Post # 11
Member
1649 posts
Bumble bee

@nemoandthebrain:  Your most proper option, since you have already printed your invitations, is to contact each single guest and ask “is there anyone whom you would like us to invite?” and get that person’s proper name, title, and address. Then send that person an invitation, in their own name and to their own address, just as if they were a “real” guest — which they should be. Good hostesses do not have first-class and second-class guests.

Your most proper option, had you not already printed your invitations, would be to use a blank line on the invitation itself to write in the names of your guests. The inner envelope is actually a compromise to get around needing to write in names on the invitation. Some early twentieth-century etiquette mavens advocated the all-engraved invitation over the more proper write-in form for the “look”: it caught on in some circles — primarily those whose hold formal occasions only once or twice a lifetime — but is not the norm practiced generally in formal circles. A fill-in-line invitation looks like this:

Mr and Mrs Nestor Phipps
request the pleasure of the company of
Miss Guest <– this part written by hand later
to the marriage of …

As it stands, you might pre-fill your M________________ line so that it reads:

Mr Xyz and Guest:”               “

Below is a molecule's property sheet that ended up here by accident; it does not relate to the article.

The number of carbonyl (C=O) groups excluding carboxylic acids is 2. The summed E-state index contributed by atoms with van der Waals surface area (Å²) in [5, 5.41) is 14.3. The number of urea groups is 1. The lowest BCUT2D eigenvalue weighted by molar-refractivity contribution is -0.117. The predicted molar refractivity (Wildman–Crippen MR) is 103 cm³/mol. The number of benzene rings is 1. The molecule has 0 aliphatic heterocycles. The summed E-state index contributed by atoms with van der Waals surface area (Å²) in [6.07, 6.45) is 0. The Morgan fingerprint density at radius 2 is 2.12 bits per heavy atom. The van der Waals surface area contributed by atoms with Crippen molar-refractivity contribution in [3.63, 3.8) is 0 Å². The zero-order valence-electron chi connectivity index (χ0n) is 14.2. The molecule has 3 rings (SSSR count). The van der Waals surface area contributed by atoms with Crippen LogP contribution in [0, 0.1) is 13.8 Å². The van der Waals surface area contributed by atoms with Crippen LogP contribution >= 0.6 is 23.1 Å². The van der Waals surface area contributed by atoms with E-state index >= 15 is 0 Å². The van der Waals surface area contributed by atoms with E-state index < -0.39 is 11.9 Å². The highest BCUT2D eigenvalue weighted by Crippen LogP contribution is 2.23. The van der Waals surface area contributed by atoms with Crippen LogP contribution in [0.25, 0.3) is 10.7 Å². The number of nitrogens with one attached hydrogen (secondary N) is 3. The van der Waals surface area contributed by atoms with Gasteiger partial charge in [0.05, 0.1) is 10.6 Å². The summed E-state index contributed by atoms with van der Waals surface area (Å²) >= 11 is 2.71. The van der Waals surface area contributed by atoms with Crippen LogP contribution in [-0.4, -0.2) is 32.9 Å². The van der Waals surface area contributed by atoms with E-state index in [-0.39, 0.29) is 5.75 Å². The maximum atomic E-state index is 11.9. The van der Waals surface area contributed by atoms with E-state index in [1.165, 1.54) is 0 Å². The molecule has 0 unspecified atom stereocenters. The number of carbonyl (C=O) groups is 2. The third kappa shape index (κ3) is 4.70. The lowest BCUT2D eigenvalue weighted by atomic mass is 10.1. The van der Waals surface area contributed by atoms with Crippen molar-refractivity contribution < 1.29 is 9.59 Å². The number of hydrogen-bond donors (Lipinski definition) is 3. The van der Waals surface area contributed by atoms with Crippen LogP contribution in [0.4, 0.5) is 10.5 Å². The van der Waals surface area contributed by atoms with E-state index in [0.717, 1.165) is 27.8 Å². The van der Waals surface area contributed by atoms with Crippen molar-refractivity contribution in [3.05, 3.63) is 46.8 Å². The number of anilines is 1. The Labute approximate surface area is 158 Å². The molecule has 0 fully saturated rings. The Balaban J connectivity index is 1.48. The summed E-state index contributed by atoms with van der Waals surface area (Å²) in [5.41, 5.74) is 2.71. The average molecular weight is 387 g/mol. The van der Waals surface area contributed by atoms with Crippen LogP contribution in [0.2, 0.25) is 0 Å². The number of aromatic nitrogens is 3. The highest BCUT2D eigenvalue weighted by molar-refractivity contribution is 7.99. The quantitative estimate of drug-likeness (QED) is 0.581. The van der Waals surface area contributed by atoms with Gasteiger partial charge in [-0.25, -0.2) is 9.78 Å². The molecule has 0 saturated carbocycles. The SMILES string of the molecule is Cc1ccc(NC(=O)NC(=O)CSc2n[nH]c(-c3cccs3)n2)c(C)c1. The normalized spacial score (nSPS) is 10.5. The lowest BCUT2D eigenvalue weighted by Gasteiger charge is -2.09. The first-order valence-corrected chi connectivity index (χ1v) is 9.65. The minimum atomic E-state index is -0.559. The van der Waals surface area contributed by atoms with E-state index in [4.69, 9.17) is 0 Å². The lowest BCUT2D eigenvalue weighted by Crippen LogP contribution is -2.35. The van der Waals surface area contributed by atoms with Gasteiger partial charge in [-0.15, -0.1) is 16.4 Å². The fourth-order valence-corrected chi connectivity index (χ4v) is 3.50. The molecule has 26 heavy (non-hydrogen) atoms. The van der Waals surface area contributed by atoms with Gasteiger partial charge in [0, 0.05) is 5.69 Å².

accept/decline

and hope that Mr Xyz thinks to fill his guest’s name in between the vacant quotation marks.

Or, you can buy inner envelopes or make a belly band on which you can write the names, for only those invitations where the problem arrises.

Another option, is to write in your very best handwriting, “We would be delighted to welcome also your date for the evening” on the bottom of your reply card.

Your fall-back is either to go with Mr Xyz and Guest on the outer envelope. “And Guest” or “And Family” on an outer envelope is actually better than explicitly naming the guest’s lover or a list of chldren. Mailboxes are not always secure, and nosy neighbours who can read all the names off the oversized invitation propped on top of a bank of inner-city apartment mailboxes, may include divorce lawyers looking for evidence of affairs that can alter settlements, or neighbourhood paedophiles memorizing children’s names for later beguilement. Keeping details like that on the inside protects your guests’ privacy.

Post # 12
Member
209 posts
Helper bee
  • Wedding: September 2013

I didn’t really understand the need for inner envelopes until I started to address my invites. We have RSVP cards where we fill out the number of attendees, but even so, things can get confusing (based on the number of threads here). 

I’m inviting entire families (one of which has different last names for the husband, wife and kids), so what I’ve ended up doing is including a short handwritten note that says something like, “Hi XXXX, you are welcome to bring a guest — discokitty and XXXX” or, “we would love to see ‘young Molly’ at the wedding — discokitty and XXXX.”  It may not be the right way to do it (conceeding that having the inner envelope is the “right” right way to do it), but I personally appreciate it when I get a handwritten note in something that’ obviously sent in bulk.